Credit Crunch Leaves Small Businesses Wanting

Monday, December 07, 2009

At last week's White House Jobs Summit, small business owners from across the country pressed President Obama on dozens of issues related to the economic downturn. Credit, though, was a central issue: The credit crunch has prevented thousands of businesses from obtaining loans to expand, shift gears, or even just fund day-to-day operations. Today, Maryland governor Martin O'Malley will unveil a strategy intended to help small business owners get credit. One such business owner, Dawn P. Jackson, is the owner of NuDawn Marketing Group in Maryland and president of Women Business Owners of Prince George's Country. Dawn hoped to expand her small marketing business, but she has been discouraged from applying for credit after several banks told her that she was unlikely to get any. Maryland's Secretary of Commerce, Christian Johannson, joins us with a preview of what the governor's plan entails.

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The Takeaway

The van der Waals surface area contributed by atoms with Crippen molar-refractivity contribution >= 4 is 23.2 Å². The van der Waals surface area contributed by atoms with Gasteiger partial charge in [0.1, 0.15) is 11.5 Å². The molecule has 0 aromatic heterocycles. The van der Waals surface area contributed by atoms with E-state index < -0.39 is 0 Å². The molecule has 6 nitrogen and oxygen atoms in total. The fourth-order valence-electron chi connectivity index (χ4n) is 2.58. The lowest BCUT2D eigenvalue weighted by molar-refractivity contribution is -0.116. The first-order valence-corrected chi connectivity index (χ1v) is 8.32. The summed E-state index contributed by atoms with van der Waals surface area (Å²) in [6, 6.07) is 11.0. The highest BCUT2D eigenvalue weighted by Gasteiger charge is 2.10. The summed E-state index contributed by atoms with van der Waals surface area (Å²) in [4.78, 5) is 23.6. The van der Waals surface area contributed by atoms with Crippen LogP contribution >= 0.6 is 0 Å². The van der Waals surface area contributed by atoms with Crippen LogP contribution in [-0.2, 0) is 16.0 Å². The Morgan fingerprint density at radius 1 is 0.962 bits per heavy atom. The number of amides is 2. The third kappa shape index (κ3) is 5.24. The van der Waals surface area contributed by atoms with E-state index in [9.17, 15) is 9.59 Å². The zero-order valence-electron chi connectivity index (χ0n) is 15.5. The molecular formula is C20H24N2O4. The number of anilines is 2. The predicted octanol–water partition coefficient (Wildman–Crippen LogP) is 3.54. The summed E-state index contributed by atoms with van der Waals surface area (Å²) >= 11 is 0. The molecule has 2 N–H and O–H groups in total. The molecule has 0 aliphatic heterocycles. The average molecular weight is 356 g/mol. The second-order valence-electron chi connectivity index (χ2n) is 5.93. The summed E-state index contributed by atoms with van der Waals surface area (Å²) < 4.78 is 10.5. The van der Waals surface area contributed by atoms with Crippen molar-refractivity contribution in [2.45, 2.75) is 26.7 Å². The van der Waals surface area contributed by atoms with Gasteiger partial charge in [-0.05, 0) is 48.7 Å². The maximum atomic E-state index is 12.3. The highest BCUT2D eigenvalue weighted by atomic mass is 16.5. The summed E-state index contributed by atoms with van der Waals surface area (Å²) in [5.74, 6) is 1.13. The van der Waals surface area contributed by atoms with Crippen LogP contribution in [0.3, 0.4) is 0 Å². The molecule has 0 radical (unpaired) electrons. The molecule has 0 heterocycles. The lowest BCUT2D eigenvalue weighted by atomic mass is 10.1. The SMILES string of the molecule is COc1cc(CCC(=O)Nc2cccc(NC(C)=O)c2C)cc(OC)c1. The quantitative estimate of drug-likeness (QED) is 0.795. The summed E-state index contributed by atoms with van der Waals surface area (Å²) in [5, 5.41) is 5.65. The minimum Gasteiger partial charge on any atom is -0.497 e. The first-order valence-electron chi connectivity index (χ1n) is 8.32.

Takeouts: Health in the House, 'Free' Credit Reporting, Saints

Tuesday, November 03, 2009

  • Congress Takeout: Todd Zwillich talks about how House Democrats are hoping to vote on their version of a health care reform bill later this week, while Republicans launch a media campaign opposing it.
  • Money Takeout: Credit reporting agencies are required by law to provide you a free report every year … but that hasn't stopped them from writing insanely catchy jingles to draw customers towards paid options. Louise Story, finance reporter for our partners The New York Times, joins us to discuss when "free" actually means "expensive," and what the FTC is trying to do about it.
  • Sports Takeout: Ibrahim Abdul-Matin recaps Monday Night Football, as the Atlanta Falcons faced the resurgent New Orleans Saints.

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The Takeaway

What to Do About Bank Fee Hikes

Tuesday, August 11, 2009

U.S. banks stand to collect $38.5 billion from increasingly strict overdraft fees this year, and credit card users are seeing their cards' interest rates rocket higher for no apparent reason. As financial institutions try to increase their revenues using fine print and fees, financial guru Gary Belsky talks us through what you can and can't do in response.

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The Takeaway

The Dow Climbs—What's Next?

Monday, July 27, 2009

The last two weeks have seen a steady rally for the stock market, which closed above 9,000 on Friday. This week it'll be tested by the biggest batch of second quarter corporate profit reports yet, including those from Exxon Mobil, Chevron, and Visa. The Takeaway talks to Peter Morici, an economist and Business Professor at the University of Maryland, to figure out how the market fares in the face of those earnings reports.